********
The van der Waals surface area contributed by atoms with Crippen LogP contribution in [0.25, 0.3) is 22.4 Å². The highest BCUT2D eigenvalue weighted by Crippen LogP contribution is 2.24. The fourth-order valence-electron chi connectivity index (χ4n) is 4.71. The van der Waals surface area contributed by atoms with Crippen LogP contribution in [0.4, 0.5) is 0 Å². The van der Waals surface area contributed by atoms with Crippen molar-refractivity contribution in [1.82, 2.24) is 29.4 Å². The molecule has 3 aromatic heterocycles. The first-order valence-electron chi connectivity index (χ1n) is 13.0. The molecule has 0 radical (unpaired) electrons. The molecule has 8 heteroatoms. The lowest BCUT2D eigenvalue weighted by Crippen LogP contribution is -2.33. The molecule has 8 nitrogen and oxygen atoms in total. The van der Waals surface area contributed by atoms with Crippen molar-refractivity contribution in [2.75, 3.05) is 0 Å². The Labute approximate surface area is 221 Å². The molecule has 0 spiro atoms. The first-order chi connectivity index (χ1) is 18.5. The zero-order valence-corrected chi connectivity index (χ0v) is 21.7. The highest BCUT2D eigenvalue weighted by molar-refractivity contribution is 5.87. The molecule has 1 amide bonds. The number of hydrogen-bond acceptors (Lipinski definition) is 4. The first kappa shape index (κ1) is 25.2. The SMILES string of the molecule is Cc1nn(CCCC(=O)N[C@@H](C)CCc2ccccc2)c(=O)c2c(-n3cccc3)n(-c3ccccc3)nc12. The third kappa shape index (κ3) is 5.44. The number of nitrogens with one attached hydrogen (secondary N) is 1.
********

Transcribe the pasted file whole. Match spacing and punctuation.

The van der Waals surface area contributed by atoms with Crippen LogP contribution in [0.25, 0.3) is 22.4 Å². The highest BCUT2D eigenvalue weighted by Crippen LogP contribution is 2.24. The fourth-order valence-electron chi connectivity index (χ4n) is 4.71. The van der Waals surface area contributed by atoms with Crippen LogP contribution in [0.4, 0.5) is 0 Å². The van der Waals surface area contributed by atoms with Crippen molar-refractivity contribution in [1.82, 2.24) is 29.4 Å². The molecule has 3 aromatic heterocycles. The first-order valence-electron chi connectivity index (χ1n) is 13.0. The molecule has 0 radical (unpaired) electrons. The molecule has 8 heteroatoms. The lowest BCUT2D eigenvalue weighted by Crippen LogP contribution is -2.33. The molecule has 8 nitrogen and oxygen atoms in total. The van der Waals surface area contributed by atoms with Crippen molar-refractivity contribution in [2.75, 3.05) is 0 Å². The Labute approximate surface area is 221 Å². The molecule has 0 spiro atoms. The first-order chi connectivity index (χ1) is 18.5. The zero-order valence-corrected chi connectivity index (χ0v) is 21.7. The highest BCUT2D eigenvalue weighted by molar-refractivity contribution is 5.87. The molecule has 1 amide bonds. The number of hydrogen-bond acceptors (Lipinski definition) is 4. The first kappa shape index (κ1) is 25.2. The SMILES string of the molecule is Cc1nn(CCCC(=O)N[C@@H](C)CCc2ccccc2)c(=O)c2c(-n3cccc3)n(-c3ccccc3)nc12. The third kappa shape index (κ3) is 5.44. The number of nitrogens with one attached hydrogen (secondary N) is 1.